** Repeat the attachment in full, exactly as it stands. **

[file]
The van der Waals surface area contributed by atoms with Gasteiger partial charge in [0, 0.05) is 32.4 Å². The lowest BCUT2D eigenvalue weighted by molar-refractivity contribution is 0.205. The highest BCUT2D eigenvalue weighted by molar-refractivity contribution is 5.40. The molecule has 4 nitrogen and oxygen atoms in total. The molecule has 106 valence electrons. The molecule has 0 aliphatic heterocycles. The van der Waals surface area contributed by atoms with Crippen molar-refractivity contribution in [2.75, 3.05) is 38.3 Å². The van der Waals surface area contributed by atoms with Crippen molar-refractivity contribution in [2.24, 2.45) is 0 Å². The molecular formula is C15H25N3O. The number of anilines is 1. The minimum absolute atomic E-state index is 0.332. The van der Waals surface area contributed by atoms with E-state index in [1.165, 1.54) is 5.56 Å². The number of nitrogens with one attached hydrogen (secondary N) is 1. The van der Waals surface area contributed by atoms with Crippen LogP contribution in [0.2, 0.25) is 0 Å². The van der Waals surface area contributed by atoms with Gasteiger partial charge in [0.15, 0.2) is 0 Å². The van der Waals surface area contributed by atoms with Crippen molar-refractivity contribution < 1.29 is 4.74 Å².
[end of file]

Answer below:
The van der Waals surface area contributed by atoms with Gasteiger partial charge in [0, 0.05) is 32.4 Å². The lowest BCUT2D eigenvalue weighted by molar-refractivity contribution is 0.205. The highest BCUT2D eigenvalue weighted by molar-refractivity contribution is 5.40. The molecule has 4 nitrogen and oxygen atoms in total. The molecule has 106 valence electrons. The molecule has 0 aliphatic heterocycles. The van der Waals surface area contributed by atoms with Crippen molar-refractivity contribution in [2.75, 3.05) is 38.3 Å². The van der Waals surface area contributed by atoms with Crippen molar-refractivity contribution in [2.24, 2.45) is 0 Å². The molecular formula is C15H25N3O. The number of anilines is 1. The minimum absolute atomic E-state index is 0.332. The van der Waals surface area contributed by atoms with E-state index in [1.165, 1.54) is 5.56 Å². The number of nitrogens with one attached hydrogen (secondary N) is 1. The van der Waals surface area contributed by atoms with Crippen LogP contribution in [0.2, 0.25) is 0 Å². The van der Waals surface area contributed by atoms with Gasteiger partial charge in [0.15, 0.2) is 0 Å². The van der Waals surface area contributed by atoms with Crippen molar-refractivity contribution < 1.29 is 4.74 Å².